CROWN HEIGHTS — Every year on Labor Day weekend Brooklyn celebrates Carnival. Just before sunrise on Labor Day Monday – it’s time for J’Ouvert on Flatbush Avenue. After J’Ouvert winds down, the West Indian Day Carnival Parade starts on Empire Boulevard.
About one million people come into the Crown Heights for the celebration, the city estimates. Every flag comes out, of every island represented. The West Indian Day Parade came to Brooklyn in 1960s, after the one in Harlem lost its permit in 1964, and celebrates 50 years this summer.
J’Ouvert means “dawning of the day” in Creole. It has two parts – masquerade – that historically makes fun of the ruling classes, the politics, and the suffering of the year past; and is accompanied by percussions – the steel pans. It starts before sunrise, and ends before noon.
Around 11am the “pretty masquerade” starts to proceed down Eastern Parkway from Schenectady Avenue ending at the Grand Army Plaza – celebrating a new beginning.
Brooklyn Historical Society released a podcast this week looking at the Carnival in Brooklyn, and what it means to the Crown Heights community, we’ll let you listen for yourself:
Every year many of the news stories focus on the violence.
Before the festivities last year, Errol Louis wrote in the Daily News: “My great worry about the upcoming J’Ouvert middle-of-the-night celebration is that thousands of New Yorkers will once again be needlessly exposed to proven, preventable danger in the streets. For a variety of reasons — including sheer political cowardice — too few elected leaders seem willing to challenge or rethink the wisdom of holding an event at 4 a.m. in parts of Brooklyn where gang activity and gunplay are not under control.”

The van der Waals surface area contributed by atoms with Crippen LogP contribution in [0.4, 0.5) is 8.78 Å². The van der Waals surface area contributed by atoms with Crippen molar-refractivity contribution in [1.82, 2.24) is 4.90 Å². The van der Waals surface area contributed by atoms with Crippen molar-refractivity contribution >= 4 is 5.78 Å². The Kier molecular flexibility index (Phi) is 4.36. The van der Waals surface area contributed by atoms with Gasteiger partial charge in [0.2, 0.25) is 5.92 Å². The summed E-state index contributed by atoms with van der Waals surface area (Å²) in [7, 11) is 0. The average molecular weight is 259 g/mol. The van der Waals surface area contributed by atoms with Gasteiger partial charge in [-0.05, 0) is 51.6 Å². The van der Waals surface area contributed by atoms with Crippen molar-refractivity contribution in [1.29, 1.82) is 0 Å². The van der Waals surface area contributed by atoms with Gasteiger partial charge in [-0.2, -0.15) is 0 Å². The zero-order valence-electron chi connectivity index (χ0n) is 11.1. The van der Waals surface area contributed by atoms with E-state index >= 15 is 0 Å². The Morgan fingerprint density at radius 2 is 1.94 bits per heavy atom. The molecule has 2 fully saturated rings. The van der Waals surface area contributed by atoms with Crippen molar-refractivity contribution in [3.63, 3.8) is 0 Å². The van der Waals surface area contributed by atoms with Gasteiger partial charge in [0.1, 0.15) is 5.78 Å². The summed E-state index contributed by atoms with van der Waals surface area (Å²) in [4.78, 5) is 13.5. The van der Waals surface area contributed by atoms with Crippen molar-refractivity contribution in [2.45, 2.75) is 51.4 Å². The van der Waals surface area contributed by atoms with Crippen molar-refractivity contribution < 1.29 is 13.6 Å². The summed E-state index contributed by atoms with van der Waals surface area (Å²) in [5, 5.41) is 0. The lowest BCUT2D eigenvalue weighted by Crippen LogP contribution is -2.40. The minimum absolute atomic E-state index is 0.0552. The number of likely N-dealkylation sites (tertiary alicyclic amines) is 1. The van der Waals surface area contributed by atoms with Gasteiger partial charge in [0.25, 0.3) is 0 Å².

During the 2016 Carnival, four people were shot — two fatally — around 4am on the day of the event. The violence ensued despite the 3,400 police officers posted on the parade route and surrounding streets, doubled from 2015, including counter-terrorism units, K-9 dog patrols, 42 newly-installed surveillance cameras and 200 light towers.
This year J’Ouvert, the colorful, pre-dawn parade will assemble as usual at Grand Army Plaza on Labor Day, and proceed south on Flatbush Avenue, turn east on Empire Boulevard, then turn south on Nostrand Avenue, ending at Midwood Street in Prospect Lefferts Gardens.
However, the start time has been moved from 4 am to 6 am (just 26 minutes before sunrise) in hopes to quell the violence. The NYPD is promising security as tight as that of Times Square on New Year’s Eve. About 50,000 people are expected to participate in J’Ouvert.
There are a few events taking place leading up to the parades, at the grounds of the Brooklyn Museum, organized by the West Indian American Carnival Day Association. Check them out: